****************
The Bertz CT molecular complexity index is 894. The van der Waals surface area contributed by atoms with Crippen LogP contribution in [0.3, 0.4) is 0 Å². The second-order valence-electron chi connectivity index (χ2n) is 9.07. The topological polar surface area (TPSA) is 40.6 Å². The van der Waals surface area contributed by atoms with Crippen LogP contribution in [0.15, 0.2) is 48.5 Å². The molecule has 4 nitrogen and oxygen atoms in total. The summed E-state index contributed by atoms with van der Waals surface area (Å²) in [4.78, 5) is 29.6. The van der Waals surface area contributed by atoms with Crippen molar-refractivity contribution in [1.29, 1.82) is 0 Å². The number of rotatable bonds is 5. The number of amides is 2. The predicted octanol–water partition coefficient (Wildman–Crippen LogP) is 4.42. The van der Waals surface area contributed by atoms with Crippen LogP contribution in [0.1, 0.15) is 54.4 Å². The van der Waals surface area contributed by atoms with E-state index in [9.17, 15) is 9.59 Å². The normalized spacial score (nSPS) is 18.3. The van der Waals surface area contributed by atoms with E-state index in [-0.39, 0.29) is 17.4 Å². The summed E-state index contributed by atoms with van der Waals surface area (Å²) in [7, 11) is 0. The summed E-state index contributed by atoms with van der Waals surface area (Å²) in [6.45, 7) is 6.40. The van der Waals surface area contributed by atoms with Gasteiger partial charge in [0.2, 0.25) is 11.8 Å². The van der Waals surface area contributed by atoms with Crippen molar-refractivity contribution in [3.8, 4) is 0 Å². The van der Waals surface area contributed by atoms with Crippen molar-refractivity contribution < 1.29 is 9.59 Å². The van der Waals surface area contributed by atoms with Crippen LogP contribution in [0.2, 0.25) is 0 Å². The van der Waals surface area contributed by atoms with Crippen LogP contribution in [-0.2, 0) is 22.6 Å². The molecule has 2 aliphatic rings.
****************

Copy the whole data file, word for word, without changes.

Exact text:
The Bertz CT molecular complexity index is 894. The van der Waals surface area contributed by atoms with Crippen LogP contribution in [0.3, 0.4) is 0 Å². The second-order valence-electron chi connectivity index (χ2n) is 9.07. The topological polar surface area (TPSA) is 40.6 Å². The van der Waals surface area contributed by atoms with Crippen LogP contribution in [0.15, 0.2) is 48.5 Å². The molecule has 4 nitrogen and oxygen atoms in total. The summed E-state index contributed by atoms with van der Waals surface area (Å²) in [4.78, 5) is 29.6. The van der Waals surface area contributed by atoms with Crippen molar-refractivity contribution in [1.29, 1.82) is 0 Å². The number of rotatable bonds is 5. The number of amides is 2. The predicted octanol–water partition coefficient (Wildman–Crippen LogP) is 4.42. The van der Waals surface area contributed by atoms with Crippen LogP contribution in [0.1, 0.15) is 54.4 Å². The van der Waals surface area contributed by atoms with E-state index in [9.17, 15) is 9.59 Å². The normalized spacial score (nSPS) is 18.3. The van der Waals surface area contributed by atoms with E-state index in [-0.39, 0.29) is 17.4 Å². The summed E-state index contributed by atoms with van der Waals surface area (Å²) in [7, 11) is 0. The summed E-state index contributed by atoms with van der Waals surface area (Å²) in [6.45, 7) is 6.40. The van der Waals surface area contributed by atoms with Gasteiger partial charge in [0.2, 0.25) is 11.8 Å². The van der Waals surface area contributed by atoms with Crippen molar-refractivity contribution in [3.8, 4) is 0 Å². The van der Waals surface area contributed by atoms with Crippen molar-refractivity contribution < 1.29 is 9.59 Å². The van der Waals surface area contributed by atoms with Crippen LogP contribution in [0.2, 0.25) is 0 Å². The van der Waals surface area contributed by atoms with Crippen LogP contribution in [-0.2, 0) is 22.6 Å². The molecule has 2 aliphatic rings.